Massachusetts Supreme Court Holds that a Vermont Civil Union Must Be Treated as a Marriage in Massachusetts
Yesterday, the Supreme Judicial Court of Massachusetts ruled that a Vermont civil union “is the functional equivalent of a marriage” and must be treated as a marriage under Massachusetts law.
In the case of Elia-Warnken v. Elia, Plaintiff, Todd Elia-Warnken, and Defendant, Richard Elia, were a same-sex couple who were married in Massachusetts in 2005. In 2009, Todd filed for divorce. Richard learned that, at the time of the marriage, Todd was already in a Vermont civil union with another man.
Since Todd was already in a Vermont civil union, Richard argued that no divorce was necessary because the marriage between the two men was void under Massachusetts law, which states that a marriage is not valid if “either party … has a former wife or husband living.” Todd responded by arguing that a civil union was not equal to a marriage in Vermont or in Massachusetts and, therefore, the marriage was a valid one.
Susan Murray (VFM co-founder), Alexia Venafra (VFM Vice Chair), and Hobart Popick (VFM supporter), all of whom are attorneys at Langrock Sperry & Wool in Burlington, filed a friend of the court “amicus” brief arguing that: (1) under Vermont law, the rights and obligations under a civil union are equal to those under a marriage and that Todd’s civil union with another man at the time he married Richard rendered their marriage invalid under Vermont law; and (2) if the court were to decide that Todd and Richard’s marriage was valid, Todd would be able to demand spousal protections (such as alimony, inheritances, and healthcare coverage) from both Richard and his civil union partner at the same time. The Massachusetts high court agreed with our arguments and held that Todd’s marriage to Richard was invalid given that Todd was in a Vermont civil union at the time he married Richard.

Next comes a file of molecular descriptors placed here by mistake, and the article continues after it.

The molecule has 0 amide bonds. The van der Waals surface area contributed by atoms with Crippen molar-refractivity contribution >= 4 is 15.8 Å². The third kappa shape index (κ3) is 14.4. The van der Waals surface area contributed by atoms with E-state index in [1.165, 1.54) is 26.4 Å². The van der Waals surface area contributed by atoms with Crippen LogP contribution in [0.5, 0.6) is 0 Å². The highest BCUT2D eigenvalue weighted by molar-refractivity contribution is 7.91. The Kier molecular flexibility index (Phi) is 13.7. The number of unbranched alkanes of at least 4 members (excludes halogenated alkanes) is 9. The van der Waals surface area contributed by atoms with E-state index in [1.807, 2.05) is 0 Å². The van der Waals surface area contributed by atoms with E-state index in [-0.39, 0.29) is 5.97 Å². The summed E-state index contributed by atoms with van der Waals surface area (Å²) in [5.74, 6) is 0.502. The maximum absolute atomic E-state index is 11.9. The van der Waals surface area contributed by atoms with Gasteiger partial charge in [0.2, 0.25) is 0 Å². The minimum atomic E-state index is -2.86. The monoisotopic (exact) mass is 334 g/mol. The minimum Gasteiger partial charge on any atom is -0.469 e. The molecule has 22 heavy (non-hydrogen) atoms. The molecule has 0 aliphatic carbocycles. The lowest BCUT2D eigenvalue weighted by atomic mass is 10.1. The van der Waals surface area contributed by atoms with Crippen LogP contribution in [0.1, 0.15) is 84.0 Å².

Read the decision and briefs on GLAD's website.
Though the end of any relationship is a sad time, this case reaffirms that Vermont civil unions must be treated the same as marriage, and that those who entered into a civil union deserve protections equal to those offered under a marriage. We look forward to the day when DOMA is overturned, and the legal unions and marriages of same-sex couples receive both state and federal recognition.